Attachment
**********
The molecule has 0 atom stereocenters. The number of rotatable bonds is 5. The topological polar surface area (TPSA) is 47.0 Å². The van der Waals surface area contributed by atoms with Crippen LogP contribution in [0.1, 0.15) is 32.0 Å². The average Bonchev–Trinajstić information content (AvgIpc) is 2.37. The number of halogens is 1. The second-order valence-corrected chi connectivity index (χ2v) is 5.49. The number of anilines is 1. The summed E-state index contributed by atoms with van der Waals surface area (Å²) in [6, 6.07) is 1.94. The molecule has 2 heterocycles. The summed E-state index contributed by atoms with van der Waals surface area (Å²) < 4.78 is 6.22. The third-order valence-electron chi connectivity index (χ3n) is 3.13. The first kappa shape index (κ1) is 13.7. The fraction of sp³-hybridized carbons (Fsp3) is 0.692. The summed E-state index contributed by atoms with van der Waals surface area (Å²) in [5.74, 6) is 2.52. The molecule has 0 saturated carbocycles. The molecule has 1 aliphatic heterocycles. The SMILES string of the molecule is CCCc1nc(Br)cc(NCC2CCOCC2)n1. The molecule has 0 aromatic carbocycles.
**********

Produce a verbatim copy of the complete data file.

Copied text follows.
The molecule has 0 atom stereocenters. The number of rotatable bonds is 5. The topological polar surface area (TPSA) is 47.0 Å². The van der Waals surface area contributed by atoms with Crippen LogP contribution in [0.1, 0.15) is 32.0 Å². The average Bonchev–Trinajstić information content (AvgIpc) is 2.37. The number of halogens is 1. The second-order valence-corrected chi connectivity index (χ2v) is 5.49. The number of anilines is 1. The summed E-state index contributed by atoms with van der Waals surface area (Å²) in [6, 6.07) is 1.94. The molecule has 2 heterocycles. The summed E-state index contributed by atoms with van der Waals surface area (Å²) < 4.78 is 6.22. The third-order valence-electron chi connectivity index (χ3n) is 3.13. The first kappa shape index (κ1) is 13.7. The fraction of sp³-hybridized carbons (Fsp3) is 0.692. The summed E-state index contributed by atoms with van der Waals surface area (Å²) in [5.74, 6) is 2.52. The molecule has 0 saturated carbocycles. The molecule has 1 aliphatic heterocycles. The SMILES string of the molecule is CCCc1nc(Br)cc(NCC2CCOCC2)n1. The molecule has 0 aromatic carbocycles.